March 8 is International Women’s Day, and this year, the focus is #BeBoldForChange. Daily, women all over the world practice a quiet boldness that is surreptitiously holding economies together.
I had the privilege of spending three months in Tanzania studying East African culture and history, where I saw firsthand the role of women in a developing country, ranging from their incredible knowledge and relationship with their land to their sacrifices and control of their households. I knew at the time that these families were food insecure, but had no concept of the direct correlation between women farmers and the future of global food security.
Women are the unsung heroes in the development of rural and national economies, making up about 43% of the world’s agricultural labor force (Source: UN). In Africa, 80% of agriculture is produced by small farmers who are predominantly rural women (Source: FAO). While women are leading the charge in agricultural development, they are hindered by a number of obstacles such as equal access to resources and control of land. Women must balance being heads of households and smallholder farmers, often without the ability to make decisions or exercise control, putting them at great risk of food insecurity.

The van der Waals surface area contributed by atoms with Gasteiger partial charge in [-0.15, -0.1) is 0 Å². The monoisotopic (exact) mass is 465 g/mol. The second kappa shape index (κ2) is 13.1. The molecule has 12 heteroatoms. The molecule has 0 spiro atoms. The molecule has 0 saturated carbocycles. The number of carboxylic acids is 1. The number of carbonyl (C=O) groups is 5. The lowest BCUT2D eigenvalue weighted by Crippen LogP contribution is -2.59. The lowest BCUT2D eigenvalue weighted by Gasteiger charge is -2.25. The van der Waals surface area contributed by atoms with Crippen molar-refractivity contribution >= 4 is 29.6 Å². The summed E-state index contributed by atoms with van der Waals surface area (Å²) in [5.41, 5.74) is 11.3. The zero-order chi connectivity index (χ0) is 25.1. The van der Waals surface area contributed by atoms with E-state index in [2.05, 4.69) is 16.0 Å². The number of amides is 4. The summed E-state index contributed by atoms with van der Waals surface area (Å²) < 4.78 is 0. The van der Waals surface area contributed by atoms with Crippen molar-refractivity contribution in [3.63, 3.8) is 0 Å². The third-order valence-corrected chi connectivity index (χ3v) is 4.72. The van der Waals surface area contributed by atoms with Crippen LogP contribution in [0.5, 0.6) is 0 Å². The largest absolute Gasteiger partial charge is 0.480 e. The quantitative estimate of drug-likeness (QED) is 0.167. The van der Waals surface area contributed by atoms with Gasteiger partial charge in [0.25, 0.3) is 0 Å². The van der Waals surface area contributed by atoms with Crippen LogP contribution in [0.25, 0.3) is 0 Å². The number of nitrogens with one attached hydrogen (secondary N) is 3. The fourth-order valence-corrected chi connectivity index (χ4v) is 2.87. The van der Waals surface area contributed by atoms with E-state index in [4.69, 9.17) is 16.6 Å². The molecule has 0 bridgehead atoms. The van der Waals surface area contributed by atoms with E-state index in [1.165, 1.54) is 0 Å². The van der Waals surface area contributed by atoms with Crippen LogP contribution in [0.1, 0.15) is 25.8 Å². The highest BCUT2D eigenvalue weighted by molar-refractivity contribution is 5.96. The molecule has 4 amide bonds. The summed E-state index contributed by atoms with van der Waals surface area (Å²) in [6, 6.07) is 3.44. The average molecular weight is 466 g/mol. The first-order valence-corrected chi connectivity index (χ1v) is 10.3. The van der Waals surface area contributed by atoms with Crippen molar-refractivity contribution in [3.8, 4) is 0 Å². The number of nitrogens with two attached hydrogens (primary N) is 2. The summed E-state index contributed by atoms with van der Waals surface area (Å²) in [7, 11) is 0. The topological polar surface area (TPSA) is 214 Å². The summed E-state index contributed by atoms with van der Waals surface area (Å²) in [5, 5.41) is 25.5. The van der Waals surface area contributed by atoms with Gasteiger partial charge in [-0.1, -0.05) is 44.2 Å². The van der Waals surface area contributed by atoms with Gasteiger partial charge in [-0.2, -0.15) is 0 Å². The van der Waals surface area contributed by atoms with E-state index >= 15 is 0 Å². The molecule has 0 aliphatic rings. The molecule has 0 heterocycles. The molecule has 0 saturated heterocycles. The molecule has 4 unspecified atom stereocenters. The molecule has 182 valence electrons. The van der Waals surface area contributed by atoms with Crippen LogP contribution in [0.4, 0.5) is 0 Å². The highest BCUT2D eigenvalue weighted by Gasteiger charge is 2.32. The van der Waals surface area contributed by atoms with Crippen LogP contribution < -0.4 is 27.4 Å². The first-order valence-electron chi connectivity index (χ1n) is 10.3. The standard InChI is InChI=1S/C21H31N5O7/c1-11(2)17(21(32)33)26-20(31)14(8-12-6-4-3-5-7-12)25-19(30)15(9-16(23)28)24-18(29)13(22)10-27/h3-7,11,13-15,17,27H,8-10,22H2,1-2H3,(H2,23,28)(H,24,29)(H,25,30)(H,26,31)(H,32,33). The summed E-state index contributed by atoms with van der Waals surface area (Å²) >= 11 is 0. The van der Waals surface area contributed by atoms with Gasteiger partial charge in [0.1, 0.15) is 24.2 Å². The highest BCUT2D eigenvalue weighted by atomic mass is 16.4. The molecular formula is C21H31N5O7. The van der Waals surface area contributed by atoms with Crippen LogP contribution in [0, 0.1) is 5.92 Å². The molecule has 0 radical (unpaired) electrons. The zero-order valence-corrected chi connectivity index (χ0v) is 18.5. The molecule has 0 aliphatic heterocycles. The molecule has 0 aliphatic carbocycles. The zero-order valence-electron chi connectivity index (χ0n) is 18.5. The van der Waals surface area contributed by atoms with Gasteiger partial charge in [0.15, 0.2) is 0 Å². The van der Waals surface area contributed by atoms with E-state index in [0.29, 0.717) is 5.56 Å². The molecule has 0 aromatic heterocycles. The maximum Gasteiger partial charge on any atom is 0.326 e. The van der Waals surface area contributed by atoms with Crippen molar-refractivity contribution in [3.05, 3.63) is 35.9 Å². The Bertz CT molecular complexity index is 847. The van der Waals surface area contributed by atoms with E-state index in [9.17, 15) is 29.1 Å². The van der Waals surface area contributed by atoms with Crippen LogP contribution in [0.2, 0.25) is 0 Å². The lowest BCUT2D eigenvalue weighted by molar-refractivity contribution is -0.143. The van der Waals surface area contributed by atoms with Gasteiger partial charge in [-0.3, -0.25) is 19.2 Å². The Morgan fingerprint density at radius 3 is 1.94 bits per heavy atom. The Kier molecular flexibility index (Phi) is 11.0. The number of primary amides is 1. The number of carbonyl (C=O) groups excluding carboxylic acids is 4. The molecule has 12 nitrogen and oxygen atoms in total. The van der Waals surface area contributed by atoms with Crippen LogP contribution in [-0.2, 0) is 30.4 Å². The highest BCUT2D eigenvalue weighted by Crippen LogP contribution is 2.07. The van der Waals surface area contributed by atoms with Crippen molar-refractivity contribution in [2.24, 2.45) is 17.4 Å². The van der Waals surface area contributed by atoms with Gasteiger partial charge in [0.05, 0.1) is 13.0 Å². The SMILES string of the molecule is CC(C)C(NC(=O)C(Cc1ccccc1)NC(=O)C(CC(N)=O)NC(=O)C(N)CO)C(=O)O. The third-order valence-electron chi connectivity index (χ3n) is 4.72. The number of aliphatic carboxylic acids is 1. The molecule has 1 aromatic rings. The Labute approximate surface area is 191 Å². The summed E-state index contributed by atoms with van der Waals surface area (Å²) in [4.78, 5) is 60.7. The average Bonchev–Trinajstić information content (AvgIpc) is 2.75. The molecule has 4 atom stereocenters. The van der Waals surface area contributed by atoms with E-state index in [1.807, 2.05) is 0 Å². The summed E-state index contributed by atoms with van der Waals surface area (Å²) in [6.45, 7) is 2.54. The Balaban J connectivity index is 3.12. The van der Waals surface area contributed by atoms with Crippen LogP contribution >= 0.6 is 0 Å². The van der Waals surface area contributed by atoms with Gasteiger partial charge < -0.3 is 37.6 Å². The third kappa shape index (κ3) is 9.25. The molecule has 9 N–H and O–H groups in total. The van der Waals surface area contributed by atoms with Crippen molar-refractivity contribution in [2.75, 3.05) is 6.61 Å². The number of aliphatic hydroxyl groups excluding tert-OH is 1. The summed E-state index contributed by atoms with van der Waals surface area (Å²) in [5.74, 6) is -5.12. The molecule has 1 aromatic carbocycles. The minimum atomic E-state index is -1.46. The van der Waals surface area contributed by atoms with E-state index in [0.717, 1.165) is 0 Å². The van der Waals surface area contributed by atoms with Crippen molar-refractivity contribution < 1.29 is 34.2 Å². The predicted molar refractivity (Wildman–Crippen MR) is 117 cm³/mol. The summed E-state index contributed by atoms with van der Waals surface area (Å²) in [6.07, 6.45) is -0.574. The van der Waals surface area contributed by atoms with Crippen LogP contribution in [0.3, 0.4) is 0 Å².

There is strong evidence suggesting that if women were given the same resources as men, developing countries would produce 4% more agriculture, consequently positively impacting up to 150 million people who suffer from world hunger (Source: FAO). Teach a woman to farm and she will feed her family, empower and support her and she will contribute to establishing global food security and actively end world hunger.
So what is being done to break through a deeply ingrained social structure in which women are not empowered to thrive? The Global Food Security Act was passed in 2016 and is committed to supporting small-scale farmers, especially women, by improving their livelihood and building capacity for long-term agricultural growth. Rise Against Hunger echo’s the U.S. government’s interests by aiming to increase agricultural production and incomes through programs promoting improved methods, business skills and market access.
So what can you do to empower women farmers, impact global hunger, and #BeBoldForChange? Host a meal packaging event to be a part of a hands-on project that will have a direct impact, become an advocate to engage and empower others to take action, or donate to support empowering communities and other sustainable projects.
Today, and every day, the world must acknowledge a woman’s boldness to positively impact those around her. Given equal opportunity and resources, her quiet boldness can be developed into a roaring strength that will empower her to effectively change the world.

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